Samsung Galaxy Note 8 – It’s big, it’s strong and it’s armed with a pen
The Samsung Galaxy Note 8 doesn’t really know what it wants. It’s big and shiny, appealing to private users and comes up trumps for business use as well. This makes it all the more unusual for the presentation before the hands-on demonstration to be set against the backdrop of the London Leadenhall Building. The affectionately named the Cheesegrater became the stage for Samsung’s unveiling of DeX, a colouring book, cameras and note-taking functions. The South Korean company probably didn’t know what the Note 8 wanted to be, so they decided the Samsung Galaxy Note 8 is everything.
The Note 8 makes it clear Samsung is still taking the aggressive approach it announced at the Mobile World Congress in Barcelona last February. The Note 8 is not just a device for a bit of phoning and texting. It’s also 5G-ready and prepared to take on the business sector. For once, its opponent isn’t one of the usual suspects such as Apple or Microsoft.
The pen I miss even though I’ve never had one before
Fans of the Note series have been panic-stricken for months. The question on everyone’s lips is, will the Note 8, with its confirmed 6.3-inch screen diagonal still have a pen, otherwise known as a stylus? Samsung said this was a given. After all, a Note without a pen isn’t a Note.
What lets the stylus down for me as a pen lover is the really soft feel. Given the Note 8 is only a few grams heavier than the Galaxy S8+, some weight savings also had to be found in the pen. This translates into a stylus that is short, light and unable to do much more than a few scribbles. In other words, you can forget writing anything of length or copywriting. However, I must admit that I prefer more bulky ballpoint pens for journalism. At the moment, I carry around a Lamy Taxus that has a light wood shaft.
What the stylus lacks in writing ability, it makes up for in functionality. As someone who sends a lot of links and extracts of text on a daily basis, I find the copy-paste function one of the most important. On Android devices, this is a bit onerous. Marking and selecting text is a real pain. But with this pen it is a lot easier, as the only thing coming in contact with the screen is the tip of a pen rather than a broad finger.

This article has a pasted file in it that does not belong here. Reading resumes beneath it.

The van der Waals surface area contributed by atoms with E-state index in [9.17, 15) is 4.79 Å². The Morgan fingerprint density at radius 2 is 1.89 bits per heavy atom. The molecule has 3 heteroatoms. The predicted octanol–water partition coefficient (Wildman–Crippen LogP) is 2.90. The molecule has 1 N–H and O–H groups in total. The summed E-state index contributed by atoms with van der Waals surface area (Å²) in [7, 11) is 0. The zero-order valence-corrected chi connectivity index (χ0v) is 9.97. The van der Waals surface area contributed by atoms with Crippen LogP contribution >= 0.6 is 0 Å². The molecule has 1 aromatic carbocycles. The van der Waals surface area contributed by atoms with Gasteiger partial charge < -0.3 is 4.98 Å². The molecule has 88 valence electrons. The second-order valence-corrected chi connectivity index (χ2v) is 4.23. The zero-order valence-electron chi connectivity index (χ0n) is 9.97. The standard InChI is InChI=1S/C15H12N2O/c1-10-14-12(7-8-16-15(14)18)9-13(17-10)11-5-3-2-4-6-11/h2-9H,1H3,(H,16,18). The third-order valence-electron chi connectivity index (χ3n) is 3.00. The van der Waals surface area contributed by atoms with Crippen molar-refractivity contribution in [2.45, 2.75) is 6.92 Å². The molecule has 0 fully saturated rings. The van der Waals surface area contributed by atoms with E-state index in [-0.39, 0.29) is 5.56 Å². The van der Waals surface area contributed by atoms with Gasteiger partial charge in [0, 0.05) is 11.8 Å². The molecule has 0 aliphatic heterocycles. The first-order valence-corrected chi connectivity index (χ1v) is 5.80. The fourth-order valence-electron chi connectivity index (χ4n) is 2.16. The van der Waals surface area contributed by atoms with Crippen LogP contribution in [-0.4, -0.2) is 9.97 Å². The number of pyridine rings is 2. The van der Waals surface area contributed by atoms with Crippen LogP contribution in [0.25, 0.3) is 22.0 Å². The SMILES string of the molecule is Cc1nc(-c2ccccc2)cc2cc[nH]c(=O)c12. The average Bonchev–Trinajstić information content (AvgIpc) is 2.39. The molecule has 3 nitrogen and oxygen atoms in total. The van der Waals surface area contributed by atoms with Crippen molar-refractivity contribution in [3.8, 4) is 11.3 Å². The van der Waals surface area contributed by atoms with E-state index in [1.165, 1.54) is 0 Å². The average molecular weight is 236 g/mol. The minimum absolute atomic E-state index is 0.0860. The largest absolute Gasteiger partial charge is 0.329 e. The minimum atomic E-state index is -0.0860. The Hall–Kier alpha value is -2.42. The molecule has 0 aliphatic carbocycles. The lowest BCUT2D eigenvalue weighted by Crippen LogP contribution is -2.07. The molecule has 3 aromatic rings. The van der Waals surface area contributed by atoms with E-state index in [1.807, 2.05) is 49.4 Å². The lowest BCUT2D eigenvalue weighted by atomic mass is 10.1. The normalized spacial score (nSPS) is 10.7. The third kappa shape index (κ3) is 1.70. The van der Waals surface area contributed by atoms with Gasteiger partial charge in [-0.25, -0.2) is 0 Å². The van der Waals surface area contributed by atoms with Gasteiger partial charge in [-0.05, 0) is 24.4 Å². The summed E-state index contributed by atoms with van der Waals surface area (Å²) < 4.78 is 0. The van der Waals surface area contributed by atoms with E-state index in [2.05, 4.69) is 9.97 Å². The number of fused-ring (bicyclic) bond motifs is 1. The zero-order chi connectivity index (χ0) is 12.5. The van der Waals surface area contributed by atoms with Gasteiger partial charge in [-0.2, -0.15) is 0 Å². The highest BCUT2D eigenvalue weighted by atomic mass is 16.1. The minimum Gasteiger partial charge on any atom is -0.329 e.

Given that Samsung works on its own system internally, I was under impression that all of Samsung’s’ stylus technology was compatible with the Note 8. That means the Staedtler pencil stylus that Samsung unveiled at the MWC in Barcelona also works with the Note 8. Or it should work. I say that because I haven’t actually road-tested it yet. If you still have one of the older Notes and a Staedler stylus and can put my theory to the test, please let me know in the comments if it works. I’ll try to test it as quickly as possible, but if you’re quicker, I’d appreciate the help.
For the Samsung Galaxy Book, the manufacturer has tried to make the pen imitate the feel of a pencil by replacing the lead with a digital equivalent. I hope other pen manufacturers follow suit. I wouldn’t say no to a Caran d’Ache stylus. Or better still, a standard ballpoint refill I can put into my pen – assuming the pen can be used as a stylus.
The trick with AMOLED
The Note 8 makes the most of its AMOLED display function. The secret to this kind of display is that it is always on. As long as the phone is running, the screen can always accept input. Let me rewind slightly. AMOLED stands for active matrix organic light-emitting diode. The key here is the active matrix part. Thanks to active matrix technology, we can control each individual pixel on the screen. If a pixel is true black or HEX #000000 – what we just call black in day-to-day speech – it isn’t lit, but all the technology beneath it is still working. I’m simplifying slightly, but in essence, it means the touch feature works even when the screen is off.
When the screen is off and the phone is locked, you just need to whip out the pen and scribble on the display. You’ll be writing white on black. Once you’re done, you can save your doodles as a note. Basically, your screen acts as a notepad.